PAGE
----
Thinking Managers

Edward de Bono of tackles the problem of improving on the excellent.

When Things Are Good Enough

If you take one car wheel, you could say it is excellent and not find anything to criticise. But of course you need four wheels on a car, so the wheel by itself, although excellent, is not enough.

This example demonstrates that existing thinking methods are good but not sufficient. Because of this, business strategy must focus on improving areas thought to be excellent.

There is a belief among executives that management is simply concerned with continuity and problem-solving and that the best business strategy is to maintain things as they are and deal with the various problems encountered along the way.

However, if that is the case, then what about all the things that aren’t considered to be problems?

Even if there is no general complacency, there is still a difficulty in focusing on things which are thought to be excellent, or even satisfactory.

There are three situations relating to this:


When we come to a ‘good result’ we are satisfied. However, if we continued our thinking, possibly we would find an even better result.

If you find an answer that is adequate, don’t stop thinking. There is often more than just one answer so you should carry on thinking after you reach an answer with which you are satisfied.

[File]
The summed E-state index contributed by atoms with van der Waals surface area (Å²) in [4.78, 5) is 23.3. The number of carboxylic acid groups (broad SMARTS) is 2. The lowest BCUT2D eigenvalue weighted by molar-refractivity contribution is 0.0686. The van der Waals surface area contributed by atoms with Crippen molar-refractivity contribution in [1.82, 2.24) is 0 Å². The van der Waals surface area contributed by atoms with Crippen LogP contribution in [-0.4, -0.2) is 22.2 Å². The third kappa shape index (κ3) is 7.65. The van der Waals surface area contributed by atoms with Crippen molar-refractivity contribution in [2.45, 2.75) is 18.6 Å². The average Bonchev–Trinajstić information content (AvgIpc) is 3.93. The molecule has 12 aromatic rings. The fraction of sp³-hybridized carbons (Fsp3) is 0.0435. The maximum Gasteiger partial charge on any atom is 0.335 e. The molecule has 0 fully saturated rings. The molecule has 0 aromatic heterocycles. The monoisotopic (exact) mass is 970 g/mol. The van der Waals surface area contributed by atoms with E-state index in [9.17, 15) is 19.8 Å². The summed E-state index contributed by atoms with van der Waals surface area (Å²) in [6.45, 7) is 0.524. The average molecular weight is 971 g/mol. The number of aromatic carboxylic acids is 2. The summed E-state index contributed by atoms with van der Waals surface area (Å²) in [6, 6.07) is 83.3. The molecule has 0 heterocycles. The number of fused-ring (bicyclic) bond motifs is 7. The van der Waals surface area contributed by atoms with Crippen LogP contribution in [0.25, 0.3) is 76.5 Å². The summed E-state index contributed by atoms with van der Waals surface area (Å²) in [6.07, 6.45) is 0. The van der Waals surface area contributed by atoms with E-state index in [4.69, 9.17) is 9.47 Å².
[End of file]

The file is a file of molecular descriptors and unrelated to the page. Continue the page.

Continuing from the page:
So how much time and effort should you spend looking for that better answer? When do you stop if time is limited?

Even a small amount of time spent looking beyond the first satisfactory answer won’t be wasted and it could make a big difference to your business.


We know there are other ways but it is difficult to convince others that it is a good business strategy to look into them.

It is impossible to highlight the shortcomings of the existing approach because there appears to be nothing wrong with it. Therefore, you have to concentrate on the benefits that alternative approaches would bring.

Then you can contrast the values of the new approach with those of the existing one. Perhaps then you will see big differences.


The existing approach is excellent and won’t be changed. But in isolation it is insufficient – just like a solitary wheel of a car.

Similarly, traditional thinking is excellent but not sufficient on its own.

The three situations here all lack criticism as a driving force. Most of the time you can point out where something is wrong or highlight a problem, then use its existence as motivation for change.

The lateral thinking technique of ‘challenge’ can help people in business management look further than the existing patterns of thinking.

Challenge is a powerful tool but you need discipline to use it. Focusing only on weak ideas and faults will lessen its power.

Even the ‘best’ ideas can be improved upon with challenge.

About the author
Edward de Bono is the world's leading authority in the field of creative thinking and the teaching of thinking as a skill.